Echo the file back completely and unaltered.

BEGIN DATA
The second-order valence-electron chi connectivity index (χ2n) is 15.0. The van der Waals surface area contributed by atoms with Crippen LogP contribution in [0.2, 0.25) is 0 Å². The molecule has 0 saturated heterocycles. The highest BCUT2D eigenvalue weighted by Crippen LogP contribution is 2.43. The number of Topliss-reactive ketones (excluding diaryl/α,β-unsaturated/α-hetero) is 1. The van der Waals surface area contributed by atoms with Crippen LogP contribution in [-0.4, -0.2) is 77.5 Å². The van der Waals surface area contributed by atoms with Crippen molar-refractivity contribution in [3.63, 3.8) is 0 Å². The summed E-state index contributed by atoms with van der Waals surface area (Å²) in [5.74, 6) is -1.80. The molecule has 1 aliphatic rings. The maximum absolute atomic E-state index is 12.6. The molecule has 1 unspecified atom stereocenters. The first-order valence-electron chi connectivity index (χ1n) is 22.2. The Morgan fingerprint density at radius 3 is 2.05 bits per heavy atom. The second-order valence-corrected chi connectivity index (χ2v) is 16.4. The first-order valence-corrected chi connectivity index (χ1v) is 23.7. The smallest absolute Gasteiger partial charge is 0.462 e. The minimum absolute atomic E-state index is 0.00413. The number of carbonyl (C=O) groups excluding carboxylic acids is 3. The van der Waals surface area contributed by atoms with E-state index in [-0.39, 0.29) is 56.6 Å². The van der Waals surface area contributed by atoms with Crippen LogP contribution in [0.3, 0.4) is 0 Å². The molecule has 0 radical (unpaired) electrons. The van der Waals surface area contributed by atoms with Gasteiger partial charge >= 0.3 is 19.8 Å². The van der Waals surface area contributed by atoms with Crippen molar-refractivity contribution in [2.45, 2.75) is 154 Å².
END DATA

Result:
The second-order valence-electron chi connectivity index (χ2n) is 15.0. The van der Waals surface area contributed by atoms with Crippen LogP contribution in [0.2, 0.25) is 0 Å². The molecule has 0 saturated heterocycles. The highest BCUT2D eigenvalue weighted by Crippen LogP contribution is 2.43. The number of Topliss-reactive ketones (excluding diaryl/α,β-unsaturated/α-hetero) is 1. The van der Waals surface area contributed by atoms with Crippen LogP contribution in [-0.4, -0.2) is 77.5 Å². The van der Waals surface area contributed by atoms with Crippen molar-refractivity contribution in [3.63, 3.8) is 0 Å². The summed E-state index contributed by atoms with van der Waals surface area (Å²) in [5.74, 6) is -1.80. The molecule has 1 aliphatic rings. The maximum absolute atomic E-state index is 12.6. The molecule has 1 unspecified atom stereocenters. The first-order valence-electron chi connectivity index (χ1n) is 22.2. The Morgan fingerprint density at radius 3 is 2.05 bits per heavy atom. The second-order valence-corrected chi connectivity index (χ2v) is 16.4. The first-order valence-corrected chi connectivity index (χ1v) is 23.7. The smallest absolute Gasteiger partial charge is 0.462 e. The minimum absolute atomic E-state index is 0.00413. The number of carbonyl (C=O) groups excluding carboxylic acids is 3. The van der Waals surface area contributed by atoms with E-state index in [-0.39, 0.29) is 56.6 Å². The van der Waals surface area contributed by atoms with Crippen LogP contribution in [0.3, 0.4) is 0 Å². The molecule has 0 radical (unpaired) electrons. The van der Waals surface area contributed by atoms with Gasteiger partial charge >= 0.3 is 19.8 Å². The van der Waals surface area contributed by atoms with Crippen molar-refractivity contribution in [2.45, 2.75) is 154 Å².